Performance review: Much Ado About Nothing, Australian Shakespeare Company

Shakespeare set within a rock concert on the lawns of the Royal Botanic Gardens.

‘Shakespeare Under the Stars’, a summer tradition of the Australian Shakespeare Company, is offering an impressively innovative and polished production to kick off the year: Much Ado About Nothing, a comedy of deceit, gender roles, and the pains and gifts of love. 

This two-and-a-half-hour (plus intermission) adaptation, directed by Glenn Elston, situates Beatrice as a member of a touring band, The Babes of Disdain, and Benedick as frontman of their rival group, The Love Gods. It’s an appreciable justification for the show’s frequent, genre-splicing musical interludes, which utilise lines of the play, and work seamlessly. 

The timelessness of music seems to inform other facets of Much Ado About Nothing. Modern words stud the original text. The set evokes the neon of the X Factor logo, and the bar where the musicians and their affiliates convene to jest and collude is generic. The clever, maximalist costuming by Karla Erenbots, suggesting not only the capriciousness of the production’s context, but also the nature of each character, is a delight to behold. 

There is a risk, when drawing on different eras, that things will grow as muddled as a fever dream, but most references – to Woodstock, say, or the newer phenomenon of ‘Rick Rolling’ (an internet meme involving the unexpected appearance of the music video for Rick Astley’s 1987 song ‘Never Gonna Give You Up’) – are concise and discrete. Overkill occurs only once, when a rodeo-style number obscures members of the ensemble with cow-print pants and celebrity masks (ranging from David Bowie to Miley Cyrus). I am not opposed to absurdity, but in this case it is difficult to recognise the strong vocals or Sue-Ellen Shook’s smooth choreography. 

All performers deliver the gaiety or gravitas needed to make the foreseeability of the play’s outcome feel beside the point, and to ensure that the language is not much of a hurdle to our understanding of what exactly is unfolding. Claudio’s (Alex Cooper) enraged renunciation of Hero (Larissa Teale), for example, is so convincing that you may worry for a minute that their marriage really is doomed.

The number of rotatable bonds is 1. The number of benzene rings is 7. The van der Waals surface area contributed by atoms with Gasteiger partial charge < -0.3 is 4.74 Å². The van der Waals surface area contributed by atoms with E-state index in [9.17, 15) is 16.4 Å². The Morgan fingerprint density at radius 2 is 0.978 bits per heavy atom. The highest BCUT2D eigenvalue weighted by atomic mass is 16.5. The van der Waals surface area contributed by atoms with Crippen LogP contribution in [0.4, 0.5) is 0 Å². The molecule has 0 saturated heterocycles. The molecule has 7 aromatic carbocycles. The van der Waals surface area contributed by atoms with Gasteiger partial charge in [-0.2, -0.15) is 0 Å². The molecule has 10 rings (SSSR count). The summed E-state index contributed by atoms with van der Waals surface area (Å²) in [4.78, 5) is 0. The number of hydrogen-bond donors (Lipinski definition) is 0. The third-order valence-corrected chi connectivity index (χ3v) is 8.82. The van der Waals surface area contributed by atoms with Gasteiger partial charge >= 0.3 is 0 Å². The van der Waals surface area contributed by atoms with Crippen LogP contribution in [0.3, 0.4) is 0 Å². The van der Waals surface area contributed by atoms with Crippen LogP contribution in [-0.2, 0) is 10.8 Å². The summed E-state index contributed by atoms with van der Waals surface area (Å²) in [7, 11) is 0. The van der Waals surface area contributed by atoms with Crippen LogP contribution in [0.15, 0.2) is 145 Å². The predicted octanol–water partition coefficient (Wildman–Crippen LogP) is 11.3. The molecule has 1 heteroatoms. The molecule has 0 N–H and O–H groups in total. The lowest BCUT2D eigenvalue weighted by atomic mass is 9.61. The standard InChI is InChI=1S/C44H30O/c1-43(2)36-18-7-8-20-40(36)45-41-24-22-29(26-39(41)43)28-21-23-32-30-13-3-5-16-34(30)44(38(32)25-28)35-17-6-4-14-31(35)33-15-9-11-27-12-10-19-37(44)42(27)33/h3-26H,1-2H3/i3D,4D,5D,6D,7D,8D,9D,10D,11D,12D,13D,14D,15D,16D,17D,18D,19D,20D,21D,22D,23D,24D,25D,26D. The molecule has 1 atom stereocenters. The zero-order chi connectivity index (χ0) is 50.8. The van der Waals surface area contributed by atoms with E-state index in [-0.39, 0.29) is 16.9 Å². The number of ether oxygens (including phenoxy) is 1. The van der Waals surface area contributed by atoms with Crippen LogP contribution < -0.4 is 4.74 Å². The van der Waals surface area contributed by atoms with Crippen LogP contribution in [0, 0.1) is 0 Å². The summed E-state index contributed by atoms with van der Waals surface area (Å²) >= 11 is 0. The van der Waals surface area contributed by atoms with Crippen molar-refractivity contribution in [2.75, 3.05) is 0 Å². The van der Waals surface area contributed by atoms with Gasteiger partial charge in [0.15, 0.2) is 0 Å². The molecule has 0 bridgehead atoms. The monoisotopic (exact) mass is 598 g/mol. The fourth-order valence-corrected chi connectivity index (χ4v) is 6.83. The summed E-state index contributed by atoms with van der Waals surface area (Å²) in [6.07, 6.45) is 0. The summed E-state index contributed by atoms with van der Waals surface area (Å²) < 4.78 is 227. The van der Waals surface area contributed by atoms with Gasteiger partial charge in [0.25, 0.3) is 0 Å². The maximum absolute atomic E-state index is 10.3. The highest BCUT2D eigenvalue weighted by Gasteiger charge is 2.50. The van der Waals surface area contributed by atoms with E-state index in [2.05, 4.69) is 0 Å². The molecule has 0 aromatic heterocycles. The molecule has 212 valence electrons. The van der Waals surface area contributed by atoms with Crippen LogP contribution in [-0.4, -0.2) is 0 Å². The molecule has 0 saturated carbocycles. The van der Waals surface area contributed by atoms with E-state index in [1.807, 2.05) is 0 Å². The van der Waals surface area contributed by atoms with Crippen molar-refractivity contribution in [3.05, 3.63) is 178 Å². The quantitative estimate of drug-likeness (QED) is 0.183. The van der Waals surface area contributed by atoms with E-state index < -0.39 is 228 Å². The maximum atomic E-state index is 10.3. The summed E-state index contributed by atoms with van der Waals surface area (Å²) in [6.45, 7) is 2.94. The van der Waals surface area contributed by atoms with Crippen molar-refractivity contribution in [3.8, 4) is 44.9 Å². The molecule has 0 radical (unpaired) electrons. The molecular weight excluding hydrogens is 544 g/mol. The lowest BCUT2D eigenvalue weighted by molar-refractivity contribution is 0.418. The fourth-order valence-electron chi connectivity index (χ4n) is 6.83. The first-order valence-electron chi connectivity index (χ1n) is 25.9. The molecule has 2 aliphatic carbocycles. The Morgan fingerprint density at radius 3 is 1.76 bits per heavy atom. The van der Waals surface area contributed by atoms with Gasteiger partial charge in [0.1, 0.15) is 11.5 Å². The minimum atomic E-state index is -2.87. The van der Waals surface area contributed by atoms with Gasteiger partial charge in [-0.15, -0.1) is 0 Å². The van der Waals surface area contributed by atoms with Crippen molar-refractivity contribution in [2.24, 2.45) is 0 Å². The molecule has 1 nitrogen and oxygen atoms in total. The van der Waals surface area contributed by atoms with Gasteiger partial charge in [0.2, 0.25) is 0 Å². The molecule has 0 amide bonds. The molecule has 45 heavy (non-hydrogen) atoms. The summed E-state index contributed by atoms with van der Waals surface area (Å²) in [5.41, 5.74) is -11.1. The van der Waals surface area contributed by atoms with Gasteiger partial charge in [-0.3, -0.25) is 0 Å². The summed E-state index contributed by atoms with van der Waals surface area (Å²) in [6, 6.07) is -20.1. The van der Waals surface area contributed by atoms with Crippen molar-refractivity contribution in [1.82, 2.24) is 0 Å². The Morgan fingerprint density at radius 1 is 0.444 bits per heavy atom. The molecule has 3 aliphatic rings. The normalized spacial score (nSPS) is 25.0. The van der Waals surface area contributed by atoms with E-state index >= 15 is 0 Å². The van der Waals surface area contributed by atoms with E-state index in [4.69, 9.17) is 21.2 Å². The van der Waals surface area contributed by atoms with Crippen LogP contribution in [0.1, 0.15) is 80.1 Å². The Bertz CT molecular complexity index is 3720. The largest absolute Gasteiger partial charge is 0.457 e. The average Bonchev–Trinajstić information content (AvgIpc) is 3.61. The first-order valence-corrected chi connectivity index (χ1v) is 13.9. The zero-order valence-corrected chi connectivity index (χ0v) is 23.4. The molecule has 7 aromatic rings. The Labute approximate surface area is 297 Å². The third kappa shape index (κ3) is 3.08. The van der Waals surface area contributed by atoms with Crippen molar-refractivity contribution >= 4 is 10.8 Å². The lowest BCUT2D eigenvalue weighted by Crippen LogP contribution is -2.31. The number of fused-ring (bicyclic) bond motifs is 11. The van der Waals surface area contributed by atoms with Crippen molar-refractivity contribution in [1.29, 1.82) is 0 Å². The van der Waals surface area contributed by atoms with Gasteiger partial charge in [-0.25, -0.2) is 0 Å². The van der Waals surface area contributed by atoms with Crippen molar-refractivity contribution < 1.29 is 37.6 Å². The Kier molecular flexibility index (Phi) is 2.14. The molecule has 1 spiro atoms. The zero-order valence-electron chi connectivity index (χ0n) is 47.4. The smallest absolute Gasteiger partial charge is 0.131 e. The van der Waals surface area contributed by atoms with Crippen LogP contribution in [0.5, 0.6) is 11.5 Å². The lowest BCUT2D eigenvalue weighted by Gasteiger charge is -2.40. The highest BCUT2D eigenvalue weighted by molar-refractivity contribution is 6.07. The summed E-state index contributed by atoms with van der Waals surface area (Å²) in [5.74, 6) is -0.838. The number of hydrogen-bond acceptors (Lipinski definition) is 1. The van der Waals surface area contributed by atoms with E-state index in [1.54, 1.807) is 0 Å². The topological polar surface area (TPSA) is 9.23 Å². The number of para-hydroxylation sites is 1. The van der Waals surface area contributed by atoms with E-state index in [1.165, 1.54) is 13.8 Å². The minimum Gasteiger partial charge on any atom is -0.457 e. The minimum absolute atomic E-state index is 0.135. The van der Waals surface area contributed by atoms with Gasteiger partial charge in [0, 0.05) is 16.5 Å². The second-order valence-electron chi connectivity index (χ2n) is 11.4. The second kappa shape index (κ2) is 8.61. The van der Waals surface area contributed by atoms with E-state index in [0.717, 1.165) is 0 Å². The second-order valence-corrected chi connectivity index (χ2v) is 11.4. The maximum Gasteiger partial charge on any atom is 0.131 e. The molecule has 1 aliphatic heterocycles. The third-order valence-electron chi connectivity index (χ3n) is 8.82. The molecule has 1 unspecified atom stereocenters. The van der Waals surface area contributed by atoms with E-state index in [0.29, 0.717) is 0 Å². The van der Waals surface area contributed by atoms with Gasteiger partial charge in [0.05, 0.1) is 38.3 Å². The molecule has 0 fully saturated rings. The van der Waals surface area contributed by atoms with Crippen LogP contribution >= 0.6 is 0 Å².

Read: Theatre reviews: The Wind in the Willows, Alice in Wonderland, Tinkerbell and the Dream Fairies, ASC

Anna Burgess’ weary and wryly aggrieved portrayal of Beatrice seems wonderfully switched-on; if she weren’t speaking in Shakespearean prose and verse, she could be a woman of the present day. Nicholas Gell, transforming so expressively from anti-love to smitten as Benedick, is also a worthy lead. 

With its farcical manoeuvres and fundamental vibrancy, the show is not far removed from a Disney musical, and therefore appropriate for a broad audience. If you are in the mood for a romcom and want to savour the warm weather, perhaps pack a picnic and get swept up in Much Ado About Nothing. 

Much Ado About Nothing
Australian Shakespeare Company

Royal Botanic Gardens Melbourne

Director: Glenn Elston
Musical Director: Paul Norton
Costume Design: Karla Erenbots
Cast: Nicholas Gell, Anna Burgess, Alex Cooper, Hugh Sexton, Kevin Hopkins, Elizabeth Brennan, Claire Nichols, Syd Brisbane, Larissa Teale, Madeleine Somers, Tony Rive

Tickets: $25-$110

Much Ado About Nothing will be performed until 4 February 2023.

Olivia Arcaro is a freelance writer and English tutor based in Naarm/Melbourne. A student of RMIT University’s Bachelor of Creative Writing, she is at work on a collection of essays and a coming-of-age novel. You can contact her at, or on Instagram: @oliviaarcaro.